The Gremlin’s Library: My Invented Country by Isabel Allende

It’s been a while since I reviewed a non-fiction book, and I don’t think I’ve ever reviewed a memoir on here before. I read Isabel Allende’s My Invented Country for Latinx Heritage Month (back in October) and as somebody who knew very little about Chile beforehand, it was a great read.

First of all, Allende is hilarious. She has a wry, quiet sense of humour that got me cackling several times in a row, especially with some of her commentaries on Chilean culture and sexism. I much prefer memoirs with a sense of humour, and so despite the dark subject matter, this was a really, really pleasant read. I need to read House of the Spirits at some point, especially since Allende spends some time talking about the similarities between the book and her life. (I’ve been struggling through Love in the Time of Cholera and Marquez might not be for me.)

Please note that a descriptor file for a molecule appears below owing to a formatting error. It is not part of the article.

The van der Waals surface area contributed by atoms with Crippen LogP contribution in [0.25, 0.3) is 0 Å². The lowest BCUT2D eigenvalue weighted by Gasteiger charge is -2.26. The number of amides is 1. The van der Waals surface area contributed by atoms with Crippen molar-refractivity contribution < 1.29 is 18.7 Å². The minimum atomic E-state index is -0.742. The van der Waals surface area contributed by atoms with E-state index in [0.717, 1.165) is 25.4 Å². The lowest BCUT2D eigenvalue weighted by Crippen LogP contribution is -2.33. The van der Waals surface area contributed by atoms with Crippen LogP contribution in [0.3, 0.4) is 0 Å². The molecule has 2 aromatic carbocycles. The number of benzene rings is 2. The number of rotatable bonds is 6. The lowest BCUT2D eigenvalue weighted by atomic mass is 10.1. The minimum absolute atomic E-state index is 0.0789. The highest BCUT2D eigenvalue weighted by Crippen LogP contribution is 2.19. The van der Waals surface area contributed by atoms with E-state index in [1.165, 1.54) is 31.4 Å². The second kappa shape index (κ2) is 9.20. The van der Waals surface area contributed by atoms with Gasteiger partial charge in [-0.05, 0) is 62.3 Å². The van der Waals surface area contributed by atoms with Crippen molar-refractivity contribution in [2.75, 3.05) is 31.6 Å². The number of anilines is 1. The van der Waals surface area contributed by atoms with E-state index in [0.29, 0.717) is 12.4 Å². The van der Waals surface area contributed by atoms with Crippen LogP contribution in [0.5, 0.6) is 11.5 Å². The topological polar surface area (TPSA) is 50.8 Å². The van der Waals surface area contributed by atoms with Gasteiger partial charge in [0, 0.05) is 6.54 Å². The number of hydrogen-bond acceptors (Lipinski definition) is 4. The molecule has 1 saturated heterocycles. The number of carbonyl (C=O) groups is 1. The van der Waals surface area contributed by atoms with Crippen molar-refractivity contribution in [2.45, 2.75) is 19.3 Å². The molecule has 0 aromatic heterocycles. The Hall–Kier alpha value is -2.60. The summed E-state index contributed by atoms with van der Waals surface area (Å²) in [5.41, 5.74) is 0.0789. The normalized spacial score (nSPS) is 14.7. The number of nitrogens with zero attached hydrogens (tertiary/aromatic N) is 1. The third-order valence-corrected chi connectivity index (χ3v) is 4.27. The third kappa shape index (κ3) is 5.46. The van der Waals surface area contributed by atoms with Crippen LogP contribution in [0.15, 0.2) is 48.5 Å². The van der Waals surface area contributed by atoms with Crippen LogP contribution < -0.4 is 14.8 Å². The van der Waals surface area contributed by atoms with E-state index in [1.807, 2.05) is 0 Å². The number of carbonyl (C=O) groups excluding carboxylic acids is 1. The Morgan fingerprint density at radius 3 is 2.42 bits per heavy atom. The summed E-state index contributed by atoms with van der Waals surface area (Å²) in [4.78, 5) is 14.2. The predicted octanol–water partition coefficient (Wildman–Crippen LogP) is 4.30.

My Invented Country follows both the path of Allende’s life and the path of Chilean history; her uncle, Salvador Allende, was the first democratically-elected Marxist leader. It was for this reason that Allende had to flee the country after Pinochet’s dictatorship took hold, and she eventually ended up in the U.S. where her second husband is from. Latin American history is not taught at all in Canada, so almost everything in this book was new to me. It also wasn’t hard to follow, which is something I struggle with in memoirs sometimes.

My Invented Country is available at Harper Collins and Book Depository.


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